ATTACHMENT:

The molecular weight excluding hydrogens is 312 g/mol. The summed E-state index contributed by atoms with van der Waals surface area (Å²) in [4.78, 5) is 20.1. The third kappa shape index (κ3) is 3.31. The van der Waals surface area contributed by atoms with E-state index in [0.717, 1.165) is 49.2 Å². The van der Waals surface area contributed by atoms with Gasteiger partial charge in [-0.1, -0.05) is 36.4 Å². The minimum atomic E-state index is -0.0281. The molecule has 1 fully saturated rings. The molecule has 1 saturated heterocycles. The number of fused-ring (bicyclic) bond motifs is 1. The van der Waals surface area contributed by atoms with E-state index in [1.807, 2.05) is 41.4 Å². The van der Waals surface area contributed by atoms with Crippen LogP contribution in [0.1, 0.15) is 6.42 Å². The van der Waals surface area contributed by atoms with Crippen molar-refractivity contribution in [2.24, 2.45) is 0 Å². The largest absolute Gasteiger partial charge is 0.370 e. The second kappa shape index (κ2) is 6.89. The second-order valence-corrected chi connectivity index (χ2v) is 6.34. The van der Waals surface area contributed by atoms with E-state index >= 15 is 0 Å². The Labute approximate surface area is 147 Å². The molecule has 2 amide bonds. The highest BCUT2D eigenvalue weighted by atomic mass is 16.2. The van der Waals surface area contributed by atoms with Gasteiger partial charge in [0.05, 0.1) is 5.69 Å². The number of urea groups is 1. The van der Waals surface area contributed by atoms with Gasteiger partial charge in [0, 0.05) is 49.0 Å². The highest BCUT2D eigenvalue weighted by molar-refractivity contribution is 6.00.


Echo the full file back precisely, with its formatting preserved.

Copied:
The molecular weight excluding hydrogens is 312 g/mol. The summed E-state index contributed by atoms with van der Waals surface area (Å²) in [4.78, 5) is 20.1. The third kappa shape index (κ3) is 3.31. The van der Waals surface area contributed by atoms with E-state index in [0.717, 1.165) is 49.2 Å². The van der Waals surface area contributed by atoms with Gasteiger partial charge in [-0.1, -0.05) is 36.4 Å². The minimum atomic E-state index is -0.0281. The molecule has 1 fully saturated rings. The molecule has 1 saturated heterocycles. The number of fused-ring (bicyclic) bond motifs is 1. The van der Waals surface area contributed by atoms with E-state index in [1.807, 2.05) is 41.4 Å². The van der Waals surface area contributed by atoms with Crippen LogP contribution in [0.1, 0.15) is 6.42 Å². The van der Waals surface area contributed by atoms with Crippen molar-refractivity contribution in [2.24, 2.45) is 0 Å². The largest absolute Gasteiger partial charge is 0.370 e. The second kappa shape index (κ2) is 6.89. The second-order valence-corrected chi connectivity index (χ2v) is 6.34. The van der Waals surface area contributed by atoms with E-state index >= 15 is 0 Å². The Labute approximate surface area is 147 Å². The molecule has 2 amide bonds. The highest BCUT2D eigenvalue weighted by atomic mass is 16.2. The van der Waals surface area contributed by atoms with Gasteiger partial charge in [0.05, 0.1) is 5.69 Å². The number of urea groups is 1. The van der Waals surface area contributed by atoms with Gasteiger partial charge in [0, 0.05) is 49.0 Å². The highest BCUT2D eigenvalue weighted by molar-refractivity contribution is 6.00.